NSW won’t make masks compulsory yet

The NSW government won’t mandate the wearing of masks in public despite the growing COVID-19 case load, with the premier noting indoor hospitality venues pose the biggest risk for potential outbreaks.

Premier Gladys Berejiklian said she wouldn’t yet follow Victoria’s lead by enforcing mask use in public but urged that people wear masks where social distancing was impossible.

She said social distancing remained more important, while NSW Health on Tuesday said it encouraged residents to avoid non-essential travel.

“What NSW Health and myself are worried about most at this moment in time is what people are doing when they’re entering hospitality venues … you can’t wear a mask when you’re having a meal,” Ms Berejiklian told 2GB radio on Tuesday.

“That’s where the biggest risk is at the moment, indoor events.

“The health advice to date has served NSW extremely well and it’s not for politicians to make this stuff up as we go.”

The NSW Rail, Tram and Bus Union called on the Berejiklian government to provide all public transport workers with masks if they requested it and encourage mask-wearing on public transport.

“At a very minimum, workers should be provided with masks if they request this protection and everyone should be urged to wear mask at points of congestion on the bus network where physical distancing can’t be maintained,” tram and bus division secretary David Babineau said in a statement on Tuesday.

“While passenger limits are in place, the reality is bottlenecks occur and it’s patchy whether people adhere to them.”

NSW recorded 13 new COVID-19 cases from almost 16,000 tests in the 24 hours to 8pm on Monday, including 10 people associated with an outbreak at the Thai Rock Restaurant in Stockland Mall at Wetherill Park.

Another two new cases were associated with the Crossroads Hotel cluster in Casula, which is now linked to 50 cases.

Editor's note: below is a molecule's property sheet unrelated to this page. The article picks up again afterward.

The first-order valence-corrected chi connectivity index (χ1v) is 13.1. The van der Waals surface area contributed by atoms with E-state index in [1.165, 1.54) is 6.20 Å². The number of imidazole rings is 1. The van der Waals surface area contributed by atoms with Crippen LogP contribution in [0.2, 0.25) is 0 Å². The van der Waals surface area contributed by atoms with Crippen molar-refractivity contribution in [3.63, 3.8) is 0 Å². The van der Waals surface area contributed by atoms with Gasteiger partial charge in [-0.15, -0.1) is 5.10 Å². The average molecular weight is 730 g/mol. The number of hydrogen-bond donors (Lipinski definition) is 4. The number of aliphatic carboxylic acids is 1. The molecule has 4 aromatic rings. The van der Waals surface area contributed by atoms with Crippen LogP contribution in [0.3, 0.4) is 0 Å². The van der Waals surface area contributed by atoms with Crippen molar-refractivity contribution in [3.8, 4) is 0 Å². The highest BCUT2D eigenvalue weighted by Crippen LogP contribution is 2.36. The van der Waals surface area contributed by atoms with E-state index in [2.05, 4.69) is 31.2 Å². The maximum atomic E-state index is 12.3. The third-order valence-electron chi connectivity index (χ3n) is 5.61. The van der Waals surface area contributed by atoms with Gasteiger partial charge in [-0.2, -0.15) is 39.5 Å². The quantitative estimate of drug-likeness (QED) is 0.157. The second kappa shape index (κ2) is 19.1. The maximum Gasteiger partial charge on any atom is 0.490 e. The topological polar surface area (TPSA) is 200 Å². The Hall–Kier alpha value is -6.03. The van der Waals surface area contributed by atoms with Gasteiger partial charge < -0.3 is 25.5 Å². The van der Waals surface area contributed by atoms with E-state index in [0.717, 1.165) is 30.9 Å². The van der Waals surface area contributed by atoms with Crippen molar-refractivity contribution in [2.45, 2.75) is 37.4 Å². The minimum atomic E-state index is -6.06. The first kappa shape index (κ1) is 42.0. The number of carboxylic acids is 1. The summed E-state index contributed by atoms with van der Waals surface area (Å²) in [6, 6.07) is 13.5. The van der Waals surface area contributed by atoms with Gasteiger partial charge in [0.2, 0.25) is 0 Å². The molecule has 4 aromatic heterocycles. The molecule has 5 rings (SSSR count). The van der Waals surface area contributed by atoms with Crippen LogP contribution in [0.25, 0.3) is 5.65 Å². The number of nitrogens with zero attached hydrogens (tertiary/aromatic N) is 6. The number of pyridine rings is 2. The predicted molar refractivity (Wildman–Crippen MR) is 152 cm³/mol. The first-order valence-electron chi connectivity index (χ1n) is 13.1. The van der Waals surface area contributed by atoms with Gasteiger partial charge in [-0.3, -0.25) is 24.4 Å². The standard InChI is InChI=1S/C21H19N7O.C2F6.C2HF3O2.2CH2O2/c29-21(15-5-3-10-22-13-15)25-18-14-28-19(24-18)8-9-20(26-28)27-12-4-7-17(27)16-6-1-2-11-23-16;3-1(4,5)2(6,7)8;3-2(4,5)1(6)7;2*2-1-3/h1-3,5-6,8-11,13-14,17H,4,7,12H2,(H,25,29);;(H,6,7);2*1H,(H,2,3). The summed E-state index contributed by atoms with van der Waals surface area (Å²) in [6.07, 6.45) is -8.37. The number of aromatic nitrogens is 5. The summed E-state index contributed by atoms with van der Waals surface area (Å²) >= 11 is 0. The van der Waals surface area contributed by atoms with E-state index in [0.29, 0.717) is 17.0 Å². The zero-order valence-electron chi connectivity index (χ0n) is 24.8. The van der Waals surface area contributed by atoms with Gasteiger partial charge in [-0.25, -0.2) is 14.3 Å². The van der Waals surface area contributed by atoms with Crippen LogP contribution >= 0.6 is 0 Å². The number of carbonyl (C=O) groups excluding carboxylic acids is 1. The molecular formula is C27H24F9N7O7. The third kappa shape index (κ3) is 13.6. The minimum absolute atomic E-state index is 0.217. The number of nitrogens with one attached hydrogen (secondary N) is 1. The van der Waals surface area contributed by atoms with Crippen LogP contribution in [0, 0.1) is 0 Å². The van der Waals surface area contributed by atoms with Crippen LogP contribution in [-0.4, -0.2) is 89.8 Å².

Ms Berejiklian said NSW had the chance to get ahead of the virus if residents socially distance over the next few weeks and warned hospitality venues faced major penalties if they failed to ensure social distancing.

“This can get away from us very quickly which is why I’d rather everyone do the right thing now while we can still be in a position to control the spread,” she said.

NSW will from Wednesday enforce tougher border restrictions for people wanting to enter the state from Victoria, with a border zone to be set up along the Murray River and outstanding travel permits to be cancelled.

The community has been urged to avoid travel where possible and to expect significant delays at border entry points.

NSW Police Commissioner Mick Fuller reiterated the state is at a critical stage of the pandemic and warned any behaviour that jeopardises the health and safety of the community would be condemned.

“In this current environment, I am reluctant to honour warnings for anyone who knowingly and deliberately breaches ministerial directions,” he said in a statement on Tuesday.

He also warned the public against attending a Black Lives Matter protest planned for Sydney on July 28.

There are 90 people being treated for the coronavirus in NSW, with two patients in intensive care – including a person in their 30s.

NSW Health on Monday afternoon also directed anyone who attended Our Lady of Lebanon Cathedral in Harris Park between July 15 to 17 to self-isolate for 14 days and come forward for testing, after a visit by a confirmed case.

© AAP 2020